Plunging yields are bad news for covered bonds — make no mistake
Demand for covered bonds has surged higher in recent weeks, even though yields in the asset class have plunged lower. But issuers should not get too excited, as the balance of power is sure to tilt back in the favour of investors if yields carry on falling.
Caisse de Refinancement de l’Habitat managed to attract €6bn of orders for its eight and 15 year covered bonds on Tuesday.
That is some €2bn more than investors registered for a very similar deal by BPCE two weeks ago — even though yields have lurched 20bp lower in that time.
With an order book of €3.5bn and a reoffer yield of minus 0.08%, the demand for CRH’s €1.25bn eight year deal was particularly impressive.
Bankers would be forgiven for thinking that the appetite for covered bonds is immune to any impact from negative yields.
Indeed, the deal from CRH followed a €750m four year from DZ Hyp, sold at a yield of minus 0.226%, as well as a €1.25bn five year from Landesbank Hessen-Thueringen Girozentrale, reoffered at minus 0.163%.
This trio of very well established issuers should be able to count on strong support from their covered bond investors.
But it is difficult to see how this sort of demand could be replicated for all names across the credit spectrum if safe haven bond yields continue their descent, exacerbated recently by panic around the spread of a new coronavirus.
CRH probably benefited from being able to offer only 40bp-50bp over the equivalent Bund, with German government bond yields having plummeted in recent trading sessions.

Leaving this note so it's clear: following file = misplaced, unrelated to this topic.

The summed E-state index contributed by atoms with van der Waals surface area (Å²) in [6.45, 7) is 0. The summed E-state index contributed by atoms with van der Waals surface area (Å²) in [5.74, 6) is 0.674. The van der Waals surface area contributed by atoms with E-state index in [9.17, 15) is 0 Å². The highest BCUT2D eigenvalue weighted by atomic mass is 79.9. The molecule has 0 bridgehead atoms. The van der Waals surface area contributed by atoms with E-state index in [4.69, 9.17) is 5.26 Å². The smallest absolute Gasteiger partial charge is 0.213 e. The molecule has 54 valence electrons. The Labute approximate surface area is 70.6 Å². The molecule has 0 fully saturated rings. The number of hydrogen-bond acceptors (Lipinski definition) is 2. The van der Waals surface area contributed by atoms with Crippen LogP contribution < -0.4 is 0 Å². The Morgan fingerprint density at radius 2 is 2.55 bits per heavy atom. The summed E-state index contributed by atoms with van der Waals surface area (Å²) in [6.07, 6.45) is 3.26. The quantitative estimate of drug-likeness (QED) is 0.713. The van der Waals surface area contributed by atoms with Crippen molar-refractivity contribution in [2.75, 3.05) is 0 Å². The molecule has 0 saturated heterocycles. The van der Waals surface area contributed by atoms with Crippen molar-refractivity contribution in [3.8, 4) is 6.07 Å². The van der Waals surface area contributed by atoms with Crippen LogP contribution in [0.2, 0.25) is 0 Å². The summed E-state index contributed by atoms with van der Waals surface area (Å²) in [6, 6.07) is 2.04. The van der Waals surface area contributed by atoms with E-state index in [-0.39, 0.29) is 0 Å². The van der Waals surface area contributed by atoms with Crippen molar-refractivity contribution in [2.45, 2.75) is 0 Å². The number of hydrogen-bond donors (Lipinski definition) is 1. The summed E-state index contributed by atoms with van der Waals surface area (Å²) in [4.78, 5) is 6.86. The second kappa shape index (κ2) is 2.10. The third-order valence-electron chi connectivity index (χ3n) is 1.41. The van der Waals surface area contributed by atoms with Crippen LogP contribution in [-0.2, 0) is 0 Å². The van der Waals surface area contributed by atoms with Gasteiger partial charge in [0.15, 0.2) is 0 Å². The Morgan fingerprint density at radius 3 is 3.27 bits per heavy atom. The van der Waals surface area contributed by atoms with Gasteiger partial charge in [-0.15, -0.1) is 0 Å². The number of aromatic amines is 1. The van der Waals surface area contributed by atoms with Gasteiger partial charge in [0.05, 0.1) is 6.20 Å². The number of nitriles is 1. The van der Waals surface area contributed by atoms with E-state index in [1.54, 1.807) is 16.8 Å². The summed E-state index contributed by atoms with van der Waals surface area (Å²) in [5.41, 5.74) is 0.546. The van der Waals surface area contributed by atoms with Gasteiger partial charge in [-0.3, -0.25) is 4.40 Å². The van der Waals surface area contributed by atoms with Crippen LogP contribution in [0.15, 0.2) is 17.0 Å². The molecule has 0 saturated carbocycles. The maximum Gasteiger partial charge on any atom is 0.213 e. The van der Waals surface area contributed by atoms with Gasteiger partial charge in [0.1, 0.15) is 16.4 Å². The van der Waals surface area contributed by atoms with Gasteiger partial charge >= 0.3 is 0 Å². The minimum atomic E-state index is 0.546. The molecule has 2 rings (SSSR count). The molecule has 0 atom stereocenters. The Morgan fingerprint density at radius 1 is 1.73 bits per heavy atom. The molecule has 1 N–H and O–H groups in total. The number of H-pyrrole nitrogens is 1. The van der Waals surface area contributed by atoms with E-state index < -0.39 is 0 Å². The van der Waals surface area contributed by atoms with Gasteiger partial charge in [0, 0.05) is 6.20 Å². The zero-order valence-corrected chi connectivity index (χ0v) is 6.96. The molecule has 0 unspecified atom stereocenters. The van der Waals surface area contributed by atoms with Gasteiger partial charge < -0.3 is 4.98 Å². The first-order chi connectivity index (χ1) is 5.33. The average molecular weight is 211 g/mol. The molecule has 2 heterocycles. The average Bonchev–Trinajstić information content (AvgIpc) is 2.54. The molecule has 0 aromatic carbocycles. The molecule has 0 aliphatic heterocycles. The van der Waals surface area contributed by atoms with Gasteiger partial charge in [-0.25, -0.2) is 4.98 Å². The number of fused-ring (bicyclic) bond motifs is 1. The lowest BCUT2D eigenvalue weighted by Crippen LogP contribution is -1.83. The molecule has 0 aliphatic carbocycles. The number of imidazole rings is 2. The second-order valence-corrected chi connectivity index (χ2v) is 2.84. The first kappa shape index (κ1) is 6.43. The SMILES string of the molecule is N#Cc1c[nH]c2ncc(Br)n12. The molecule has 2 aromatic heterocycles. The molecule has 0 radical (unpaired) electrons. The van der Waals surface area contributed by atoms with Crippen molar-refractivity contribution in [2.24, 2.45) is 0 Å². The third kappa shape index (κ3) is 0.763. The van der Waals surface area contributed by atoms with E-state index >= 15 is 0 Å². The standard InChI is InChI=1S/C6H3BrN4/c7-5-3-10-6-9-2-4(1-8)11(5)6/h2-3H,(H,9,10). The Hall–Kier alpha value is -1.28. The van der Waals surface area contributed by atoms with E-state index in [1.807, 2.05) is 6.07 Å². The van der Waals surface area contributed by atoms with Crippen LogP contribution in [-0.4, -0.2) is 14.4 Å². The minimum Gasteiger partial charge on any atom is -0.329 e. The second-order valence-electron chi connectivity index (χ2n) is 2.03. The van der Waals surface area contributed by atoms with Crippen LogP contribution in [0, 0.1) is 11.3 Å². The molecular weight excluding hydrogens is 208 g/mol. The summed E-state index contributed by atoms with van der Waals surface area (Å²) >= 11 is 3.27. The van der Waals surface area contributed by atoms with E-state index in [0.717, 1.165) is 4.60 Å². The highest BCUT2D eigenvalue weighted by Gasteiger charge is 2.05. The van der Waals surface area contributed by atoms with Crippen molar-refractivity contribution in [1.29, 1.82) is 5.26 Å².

Along with most other covered bonds, the Aaa/—/AAA deal from CRH presents investors with an obvious alternative to government debt — not just because of the pick-up but also because these assets are less volatile than other rates products.
Nevertheless, investors showed in September that they can quickly become quite picky, especially when it comes to investing in lower rated or smaller credits at deeply negative yields.
Added to these complications is the possibility that the European Central Bank runs out of assets to buy in the second half of this year.
The central bank’s obvious response should be to lift the cap limiting government bond purchases to no more than a third of any particular deal. But it needs political approval to do this, which may prove tricky.
Faced with such constraints, the ECB would be obliged to increase private sector corporate and covered bond purchases, where it has greater flexibility.
If this increased buying were to occur when yields were at or near their lows, all issuers would struggle to appeal to investors.
As remote a risk as it may seem, with no historical comparison to draw from, smaller names could be compelled to pay unprecedented new issue concessions.
So far this year the going has been extraordinarily good — but it’s certain this situation cannot last forever.